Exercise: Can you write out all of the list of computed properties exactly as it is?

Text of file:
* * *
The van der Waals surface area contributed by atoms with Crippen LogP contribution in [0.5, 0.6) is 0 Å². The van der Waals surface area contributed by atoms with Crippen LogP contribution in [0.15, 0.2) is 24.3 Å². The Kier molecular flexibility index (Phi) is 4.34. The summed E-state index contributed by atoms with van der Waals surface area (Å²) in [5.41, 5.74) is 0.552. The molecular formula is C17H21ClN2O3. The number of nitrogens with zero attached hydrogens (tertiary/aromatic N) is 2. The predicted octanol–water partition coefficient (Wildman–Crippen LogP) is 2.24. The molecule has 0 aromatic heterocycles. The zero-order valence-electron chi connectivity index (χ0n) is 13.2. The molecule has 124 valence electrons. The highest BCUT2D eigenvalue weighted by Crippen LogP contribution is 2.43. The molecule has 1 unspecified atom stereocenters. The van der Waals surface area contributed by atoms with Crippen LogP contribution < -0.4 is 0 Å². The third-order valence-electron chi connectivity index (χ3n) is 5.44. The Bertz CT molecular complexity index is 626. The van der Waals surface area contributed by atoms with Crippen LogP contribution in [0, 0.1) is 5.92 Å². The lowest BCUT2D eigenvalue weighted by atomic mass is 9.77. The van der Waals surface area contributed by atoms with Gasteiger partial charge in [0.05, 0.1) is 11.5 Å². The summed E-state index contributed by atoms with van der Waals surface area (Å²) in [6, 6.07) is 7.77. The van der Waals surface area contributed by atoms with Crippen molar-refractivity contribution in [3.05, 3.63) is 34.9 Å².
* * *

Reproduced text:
The van der Waals surface area contributed by atoms with Crippen LogP contribution in [0.5, 0.6) is 0 Å². The van der Waals surface area contributed by atoms with Crippen LogP contribution in [0.15, 0.2) is 24.3 Å². The Kier molecular flexibility index (Phi) is 4.34. The summed E-state index contributed by atoms with van der Waals surface area (Å²) in [5.41, 5.74) is 0.552. The molecular formula is C17H21ClN2O3. The number of nitrogens with zero attached hydrogens (tertiary/aromatic N) is 2. The predicted octanol–water partition coefficient (Wildman–Crippen LogP) is 2.24. The molecule has 0 aromatic heterocycles. The zero-order valence-electron chi connectivity index (χ0n) is 13.2. The molecule has 124 valence electrons. The highest BCUT2D eigenvalue weighted by Crippen LogP contribution is 2.43. The molecule has 1 unspecified atom stereocenters. The van der Waals surface area contributed by atoms with Crippen LogP contribution < -0.4 is 0 Å². The third-order valence-electron chi connectivity index (χ3n) is 5.44. The Bertz CT molecular complexity index is 626. The van der Waals surface area contributed by atoms with Crippen LogP contribution in [0, 0.1) is 5.92 Å². The lowest BCUT2D eigenvalue weighted by atomic mass is 9.77. The van der Waals surface area contributed by atoms with Gasteiger partial charge in [0.05, 0.1) is 11.5 Å². The summed E-state index contributed by atoms with van der Waals surface area (Å²) in [6, 6.07) is 7.77. The van der Waals surface area contributed by atoms with Crippen molar-refractivity contribution in [3.05, 3.63) is 34.9 Å².